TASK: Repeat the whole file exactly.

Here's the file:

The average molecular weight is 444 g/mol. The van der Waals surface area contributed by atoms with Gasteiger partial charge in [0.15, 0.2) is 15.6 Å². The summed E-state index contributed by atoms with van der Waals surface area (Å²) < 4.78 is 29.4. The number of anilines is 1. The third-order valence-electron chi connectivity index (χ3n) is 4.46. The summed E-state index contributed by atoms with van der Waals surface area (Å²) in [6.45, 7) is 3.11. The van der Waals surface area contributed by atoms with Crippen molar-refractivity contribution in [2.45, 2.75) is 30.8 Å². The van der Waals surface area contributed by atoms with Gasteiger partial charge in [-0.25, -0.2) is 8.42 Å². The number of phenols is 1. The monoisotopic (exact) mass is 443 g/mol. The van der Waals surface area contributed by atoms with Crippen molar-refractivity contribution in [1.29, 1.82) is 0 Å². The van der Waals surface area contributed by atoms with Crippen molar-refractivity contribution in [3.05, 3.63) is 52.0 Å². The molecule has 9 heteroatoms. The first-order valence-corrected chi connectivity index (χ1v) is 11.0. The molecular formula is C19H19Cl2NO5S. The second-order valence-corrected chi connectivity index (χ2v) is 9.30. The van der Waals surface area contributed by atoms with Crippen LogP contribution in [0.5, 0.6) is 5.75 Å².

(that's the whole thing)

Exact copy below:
The average molecular weight is 444 g/mol. The van der Waals surface area contributed by atoms with Gasteiger partial charge in [0.15, 0.2) is 15.6 Å². The summed E-state index contributed by atoms with van der Waals surface area (Å²) < 4.78 is 29.4. The number of anilines is 1. The third-order valence-electron chi connectivity index (χ3n) is 4.46. The summed E-state index contributed by atoms with van der Waals surface area (Å²) in [6.45, 7) is 3.11. The van der Waals surface area contributed by atoms with Crippen molar-refractivity contribution in [2.45, 2.75) is 30.8 Å². The van der Waals surface area contributed by atoms with Gasteiger partial charge in [-0.25, -0.2) is 8.42 Å². The number of phenols is 1. The monoisotopic (exact) mass is 443 g/mol. The van der Waals surface area contributed by atoms with Crippen molar-refractivity contribution in [1.29, 1.82) is 0 Å². The van der Waals surface area contributed by atoms with Crippen molar-refractivity contribution in [3.05, 3.63) is 52.0 Å². The molecule has 9 heteroatoms. The first-order valence-corrected chi connectivity index (χ1v) is 11.0. The molecular formula is C19H19Cl2NO5S. The second-order valence-corrected chi connectivity index (χ2v) is 9.30. The van der Waals surface area contributed by atoms with Crippen LogP contribution in [0.5, 0.6) is 5.75 Å².